Neural mechanisms underlying perilesional transcranial direct current stimulation in aphasia: A feasibility study

Ulm, Lena, McMahon, Katie, Copland, David, de Zubicaray, Greig I., & Meinzer, Marcus (2015) Neural mechanisms underlying perilesional transcranial direct current stimulation in aphasia: A feasibility study. Frontiers in Human Neuroscience, 9, Article Number-550.

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Little is known about the neural mechanisms by which transcranial direct current stimulation (tDCS) impacts on language processing in post-stroke aphasia. This was addressed in a proof-of-principle study that explored the effects of tDCS application in aphasia during simultaneous functional magnetic resonance imaging (fMRI). We employed a single subject, cross-over, sham-tDCS controlled design, and the stimulation was administered to an individualized perilesional stimulation site that was identified by a baseline fMRI scan and a picture naming task. Peak activity during the baseline scan was located in the spared left inferior frontal gyrus and this area was stimulated during a subsequent cross-over phase. tDCS was successfully administered to the target region and anodal- vs. sham-tDCS resulted in selectively increased activity at the stimulation site. Our results thus demonstrate that it is feasible to precisely target an individualized stimulation site in aphasia patients during simultaneous fMRI, which allows assessing the neural mechanisms underlying tDCS application. The functional imaging results of this case report highlight one possible mechanism that may have contributed to beneficial behavioral stimulation effects in previous clinical tDCS trials in aphasia. In the future, this approach will allow identifying distinct patterns of stimulation effects on neural processing in larger cohorts of patients. This may ultimately yield information about the variability of tDCS effects on brain functions in aphasia.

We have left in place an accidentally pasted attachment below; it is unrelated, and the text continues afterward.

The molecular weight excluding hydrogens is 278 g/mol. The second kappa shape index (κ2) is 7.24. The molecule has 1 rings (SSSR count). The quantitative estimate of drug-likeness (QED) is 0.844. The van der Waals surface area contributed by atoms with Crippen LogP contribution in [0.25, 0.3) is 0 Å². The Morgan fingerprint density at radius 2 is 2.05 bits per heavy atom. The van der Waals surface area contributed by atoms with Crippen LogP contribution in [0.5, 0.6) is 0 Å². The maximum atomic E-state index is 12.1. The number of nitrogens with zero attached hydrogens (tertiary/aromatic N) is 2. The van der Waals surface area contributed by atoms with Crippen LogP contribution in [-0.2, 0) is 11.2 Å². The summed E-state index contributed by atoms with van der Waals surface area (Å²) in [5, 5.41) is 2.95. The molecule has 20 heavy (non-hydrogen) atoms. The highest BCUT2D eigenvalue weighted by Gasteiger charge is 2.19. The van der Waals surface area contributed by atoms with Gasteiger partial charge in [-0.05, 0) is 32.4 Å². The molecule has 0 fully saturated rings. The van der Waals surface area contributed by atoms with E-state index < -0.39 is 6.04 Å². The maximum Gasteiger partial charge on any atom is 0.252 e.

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7 citations in Scopus
7 citations in Web of Science®
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ID Code: 94874
Item Type: Journal Article
Refereed: Yes
Keywords: Anomia, Aphasia, functional magnetic resonance imaging, stroke, transcranial direct current stimulation
DOI: 10.3389/fnhum.2015.00550
ISSN: 1662-5161
Divisions: Current > QUT Faculties and Divisions > Faculty of Health
Copyright Owner: Copyright 2015 Ulm, McMahon, Copland, de Zubicaray and Meinzer.
Copyright Statement: This is an
open-access article distributed under the terms of the Creative Commons Attribution
License (CC BY). The use, distribution or reproduction in other forums is permitted,
provided the original author(s) or licensor are credited and that the original publication in this journal is cited, in accordance with accepted academic practice. No use,
distribution or reproduction is permitted which does not comply with these terms.
Deposited On: 15 Apr 2016 01:35
Last Modified: 27 Jun 2017 15:01

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